I’ve struggled for words this week, or rather I’ve struggled to know whether to speak. There are so many other voices that need to be heard and listened to right now, rather than another privileged white cis woman. I can’t help feeling that stepping aside and making space for these other voices is the most useful thing I can do. But that doesn’t diminish the fact that I am appalled, I am utterly horrified, by the deaths of George Floyd, Breonna Taylor and Ahmaud Arbery at the hands of the white supremacist state that is the USA. I can’t even begin to imagine the rage and fury of Black people who live with this fear and injustice on a daily basis. So for most of the week, I’ve tried to use the small space I occupy online to amplify the voices of others, while trying to listen and learn from what they have to say.
At the same time I’m not so naïve to think that systemic racism and police brutality are problems that only afflict the US. Witness the deaths Joy Gardner, Cynthia Jarrett, Sean Rigg, Mark Duggan, and Sheku Bayoh, whose death at the hands of police officers in Kirkaldy, is currently the subject of a Scottish Government Public Enquiry.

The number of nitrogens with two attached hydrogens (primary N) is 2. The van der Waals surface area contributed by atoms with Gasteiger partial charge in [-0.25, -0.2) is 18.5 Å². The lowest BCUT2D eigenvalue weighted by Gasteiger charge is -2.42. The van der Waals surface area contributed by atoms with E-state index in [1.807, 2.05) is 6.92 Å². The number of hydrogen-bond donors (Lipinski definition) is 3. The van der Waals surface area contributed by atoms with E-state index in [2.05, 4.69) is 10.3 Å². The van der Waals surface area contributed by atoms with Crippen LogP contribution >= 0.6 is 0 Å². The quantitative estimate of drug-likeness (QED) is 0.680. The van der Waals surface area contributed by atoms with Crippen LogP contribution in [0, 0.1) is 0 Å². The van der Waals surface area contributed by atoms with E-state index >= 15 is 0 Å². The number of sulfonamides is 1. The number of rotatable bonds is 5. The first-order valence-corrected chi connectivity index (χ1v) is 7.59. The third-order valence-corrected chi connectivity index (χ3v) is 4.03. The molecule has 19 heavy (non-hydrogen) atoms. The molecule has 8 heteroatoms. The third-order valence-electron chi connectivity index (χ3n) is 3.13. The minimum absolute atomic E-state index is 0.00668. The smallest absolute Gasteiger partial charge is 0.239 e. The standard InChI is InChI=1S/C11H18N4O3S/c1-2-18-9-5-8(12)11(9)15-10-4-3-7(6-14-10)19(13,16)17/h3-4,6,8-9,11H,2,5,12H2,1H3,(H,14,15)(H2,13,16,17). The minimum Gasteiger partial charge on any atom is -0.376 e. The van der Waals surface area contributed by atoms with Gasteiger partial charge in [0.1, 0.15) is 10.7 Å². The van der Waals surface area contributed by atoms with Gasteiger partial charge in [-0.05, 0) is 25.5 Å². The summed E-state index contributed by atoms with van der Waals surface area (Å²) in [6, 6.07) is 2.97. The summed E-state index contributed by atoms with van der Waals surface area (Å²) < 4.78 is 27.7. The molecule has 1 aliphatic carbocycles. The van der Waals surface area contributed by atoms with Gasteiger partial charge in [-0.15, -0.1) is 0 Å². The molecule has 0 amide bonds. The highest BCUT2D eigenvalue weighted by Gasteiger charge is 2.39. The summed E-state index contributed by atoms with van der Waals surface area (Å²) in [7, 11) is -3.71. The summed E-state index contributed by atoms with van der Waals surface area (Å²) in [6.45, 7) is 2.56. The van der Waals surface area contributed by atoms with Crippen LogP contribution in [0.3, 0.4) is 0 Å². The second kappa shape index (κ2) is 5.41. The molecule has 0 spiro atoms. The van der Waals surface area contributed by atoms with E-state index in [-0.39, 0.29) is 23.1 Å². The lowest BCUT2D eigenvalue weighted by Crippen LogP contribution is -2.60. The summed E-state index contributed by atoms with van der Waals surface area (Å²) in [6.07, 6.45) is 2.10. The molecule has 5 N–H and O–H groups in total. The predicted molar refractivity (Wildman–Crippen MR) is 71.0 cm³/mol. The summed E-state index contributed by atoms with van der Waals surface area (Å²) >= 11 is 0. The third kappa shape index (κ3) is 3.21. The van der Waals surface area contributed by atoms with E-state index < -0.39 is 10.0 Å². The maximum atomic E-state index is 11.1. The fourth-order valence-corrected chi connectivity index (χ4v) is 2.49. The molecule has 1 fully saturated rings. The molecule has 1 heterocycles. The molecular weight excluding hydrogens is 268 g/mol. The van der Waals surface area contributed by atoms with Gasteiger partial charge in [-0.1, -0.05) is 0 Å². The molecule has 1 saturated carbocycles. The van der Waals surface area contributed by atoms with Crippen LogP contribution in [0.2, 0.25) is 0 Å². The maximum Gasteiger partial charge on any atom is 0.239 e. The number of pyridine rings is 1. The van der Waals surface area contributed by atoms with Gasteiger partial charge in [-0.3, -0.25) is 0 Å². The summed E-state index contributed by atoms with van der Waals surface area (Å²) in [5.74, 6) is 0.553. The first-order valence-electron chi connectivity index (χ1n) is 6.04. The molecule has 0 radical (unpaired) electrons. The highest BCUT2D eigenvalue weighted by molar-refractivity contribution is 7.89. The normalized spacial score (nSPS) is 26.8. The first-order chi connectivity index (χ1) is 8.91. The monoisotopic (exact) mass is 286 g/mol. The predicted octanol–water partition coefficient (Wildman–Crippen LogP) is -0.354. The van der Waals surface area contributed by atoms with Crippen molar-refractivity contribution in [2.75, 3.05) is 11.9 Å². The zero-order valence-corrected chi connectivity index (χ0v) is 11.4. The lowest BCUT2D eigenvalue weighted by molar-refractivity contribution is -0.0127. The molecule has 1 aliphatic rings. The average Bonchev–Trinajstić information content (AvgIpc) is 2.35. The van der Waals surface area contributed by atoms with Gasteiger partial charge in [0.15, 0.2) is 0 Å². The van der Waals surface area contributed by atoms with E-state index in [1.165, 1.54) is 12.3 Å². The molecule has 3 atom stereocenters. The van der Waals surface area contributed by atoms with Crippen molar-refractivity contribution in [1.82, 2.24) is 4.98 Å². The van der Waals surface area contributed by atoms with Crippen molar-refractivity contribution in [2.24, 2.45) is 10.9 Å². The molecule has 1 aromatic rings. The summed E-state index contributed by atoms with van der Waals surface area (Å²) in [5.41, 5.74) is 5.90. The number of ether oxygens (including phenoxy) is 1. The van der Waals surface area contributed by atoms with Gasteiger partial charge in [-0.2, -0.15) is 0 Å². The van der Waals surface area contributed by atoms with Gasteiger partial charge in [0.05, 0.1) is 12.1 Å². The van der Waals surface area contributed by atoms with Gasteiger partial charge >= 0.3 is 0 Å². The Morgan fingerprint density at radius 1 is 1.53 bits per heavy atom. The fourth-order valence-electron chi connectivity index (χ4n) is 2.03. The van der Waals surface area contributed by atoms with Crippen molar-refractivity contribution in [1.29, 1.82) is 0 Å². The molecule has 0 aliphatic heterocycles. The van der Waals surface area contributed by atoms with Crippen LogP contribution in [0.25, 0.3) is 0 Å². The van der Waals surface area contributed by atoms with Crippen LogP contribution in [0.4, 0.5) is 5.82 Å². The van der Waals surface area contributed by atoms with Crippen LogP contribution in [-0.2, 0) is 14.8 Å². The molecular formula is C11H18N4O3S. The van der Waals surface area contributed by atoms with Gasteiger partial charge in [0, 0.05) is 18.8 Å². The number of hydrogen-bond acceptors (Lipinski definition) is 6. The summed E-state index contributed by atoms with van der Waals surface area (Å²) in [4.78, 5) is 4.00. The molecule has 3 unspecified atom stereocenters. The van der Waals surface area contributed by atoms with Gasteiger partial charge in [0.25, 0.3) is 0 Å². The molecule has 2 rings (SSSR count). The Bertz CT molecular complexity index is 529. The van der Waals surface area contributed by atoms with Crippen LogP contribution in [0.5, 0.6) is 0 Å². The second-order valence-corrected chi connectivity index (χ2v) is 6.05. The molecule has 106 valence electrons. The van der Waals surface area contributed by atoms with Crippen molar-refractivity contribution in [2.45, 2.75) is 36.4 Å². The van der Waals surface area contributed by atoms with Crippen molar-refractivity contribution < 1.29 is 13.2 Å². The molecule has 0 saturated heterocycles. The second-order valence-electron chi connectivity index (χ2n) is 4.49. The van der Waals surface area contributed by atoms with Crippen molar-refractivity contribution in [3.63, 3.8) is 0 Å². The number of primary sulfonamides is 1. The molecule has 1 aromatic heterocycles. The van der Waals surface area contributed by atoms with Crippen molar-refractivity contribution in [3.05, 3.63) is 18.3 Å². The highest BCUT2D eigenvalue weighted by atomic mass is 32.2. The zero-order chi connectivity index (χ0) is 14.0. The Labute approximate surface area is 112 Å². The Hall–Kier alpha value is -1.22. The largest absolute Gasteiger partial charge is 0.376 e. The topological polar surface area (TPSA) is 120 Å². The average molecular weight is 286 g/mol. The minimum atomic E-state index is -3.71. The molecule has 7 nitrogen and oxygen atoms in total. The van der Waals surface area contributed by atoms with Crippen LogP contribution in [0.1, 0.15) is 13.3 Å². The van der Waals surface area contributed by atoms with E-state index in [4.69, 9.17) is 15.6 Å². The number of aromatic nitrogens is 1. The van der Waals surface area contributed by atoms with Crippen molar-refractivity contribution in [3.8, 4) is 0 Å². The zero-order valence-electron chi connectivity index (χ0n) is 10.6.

Racism is so ingrained in the social, historical and cultural fabric of Scotland and the UK that we barely even see it. I live in Glasgow, a city whose mercantile wealth was founded on the exploitation of Black bodies; the slaves who worked the plantations of the tobacco barons and sugar merchants. When we walk down Ingram Street, Glassford Street, Buchanan Street, we barely give a thought to the fact that these streets commemorate slave owners. Their mansions are now art galleries, bars, restaurants, designer clothes shops but nowhere in Glasgow is there a visible public memorial to the enslaved men, women and children whose lives and labour were exploited to build the wealth of the slave owners and their city. Scotland has a long, long way to go before it even begins to acknowledge its racist, colonial legacy.